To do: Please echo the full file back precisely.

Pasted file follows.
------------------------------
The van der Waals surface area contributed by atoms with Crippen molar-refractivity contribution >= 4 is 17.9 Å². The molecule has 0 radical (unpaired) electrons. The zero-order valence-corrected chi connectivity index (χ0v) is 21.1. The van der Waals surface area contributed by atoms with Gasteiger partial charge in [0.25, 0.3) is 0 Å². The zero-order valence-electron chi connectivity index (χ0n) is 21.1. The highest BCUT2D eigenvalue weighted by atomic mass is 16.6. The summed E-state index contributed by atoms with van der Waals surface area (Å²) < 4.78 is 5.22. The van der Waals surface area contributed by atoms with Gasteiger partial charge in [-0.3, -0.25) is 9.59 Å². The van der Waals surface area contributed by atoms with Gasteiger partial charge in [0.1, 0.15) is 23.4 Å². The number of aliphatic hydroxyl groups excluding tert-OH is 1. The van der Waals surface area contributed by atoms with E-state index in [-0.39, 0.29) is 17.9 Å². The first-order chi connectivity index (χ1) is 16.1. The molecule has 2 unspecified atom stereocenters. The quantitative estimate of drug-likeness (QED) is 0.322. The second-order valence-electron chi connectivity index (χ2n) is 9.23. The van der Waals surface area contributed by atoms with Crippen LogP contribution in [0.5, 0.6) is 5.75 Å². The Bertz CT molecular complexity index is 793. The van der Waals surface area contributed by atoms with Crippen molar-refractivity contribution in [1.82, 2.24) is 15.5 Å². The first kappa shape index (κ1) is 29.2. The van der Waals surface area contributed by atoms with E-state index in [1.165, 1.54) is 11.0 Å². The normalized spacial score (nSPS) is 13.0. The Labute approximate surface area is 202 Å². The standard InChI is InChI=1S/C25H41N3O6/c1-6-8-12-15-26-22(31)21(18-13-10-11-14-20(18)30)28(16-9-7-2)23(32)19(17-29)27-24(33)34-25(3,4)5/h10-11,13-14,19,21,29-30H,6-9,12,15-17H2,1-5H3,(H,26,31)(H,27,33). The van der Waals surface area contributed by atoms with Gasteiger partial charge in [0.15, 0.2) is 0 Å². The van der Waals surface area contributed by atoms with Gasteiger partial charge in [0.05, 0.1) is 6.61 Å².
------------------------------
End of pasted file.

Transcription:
The van der Waals surface area contributed by atoms with Crippen molar-refractivity contribution >= 4 is 17.9 Å². The molecule has 0 radical (unpaired) electrons. The zero-order valence-corrected chi connectivity index (χ0v) is 21.1. The van der Waals surface area contributed by atoms with Gasteiger partial charge in [0.25, 0.3) is 0 Å². The zero-order valence-electron chi connectivity index (χ0n) is 21.1. The highest BCUT2D eigenvalue weighted by atomic mass is 16.6. The summed E-state index contributed by atoms with van der Waals surface area (Å²) < 4.78 is 5.22. The van der Waals surface area contributed by atoms with Gasteiger partial charge in [-0.3, -0.25) is 9.59 Å². The van der Waals surface area contributed by atoms with Gasteiger partial charge in [0.1, 0.15) is 23.4 Å². The number of aliphatic hydroxyl groups excluding tert-OH is 1. The van der Waals surface area contributed by atoms with E-state index in [-0.39, 0.29) is 17.9 Å². The first-order chi connectivity index (χ1) is 16.1. The molecule has 2 unspecified atom stereocenters. The quantitative estimate of drug-likeness (QED) is 0.322. The second-order valence-electron chi connectivity index (χ2n) is 9.23. The van der Waals surface area contributed by atoms with Crippen LogP contribution in [0.5, 0.6) is 5.75 Å². The Bertz CT molecular complexity index is 793. The van der Waals surface area contributed by atoms with Crippen molar-refractivity contribution in [1.82, 2.24) is 15.5 Å². The first kappa shape index (κ1) is 29.2. The van der Waals surface area contributed by atoms with E-state index in [1.165, 1.54) is 11.0 Å². The normalized spacial score (nSPS) is 13.0. The Labute approximate surface area is 202 Å². The standard InChI is InChI=1S/C25H41N3O6/c1-6-8-12-15-26-22(31)21(18-13-10-11-14-20(18)30)28(16-9-7-2)23(32)19(17-29)27-24(33)34-25(3,4)5/h10-11,13-14,19,21,29-30H,6-9,12,15-17H2,1-5H3,(H,26,31)(H,27,33). The van der Waals surface area contributed by atoms with Gasteiger partial charge in [0.15, 0.2) is 0 Å². The van der Waals surface area contributed by atoms with Gasteiger partial charge in [0.05, 0.1) is 6.61 Å².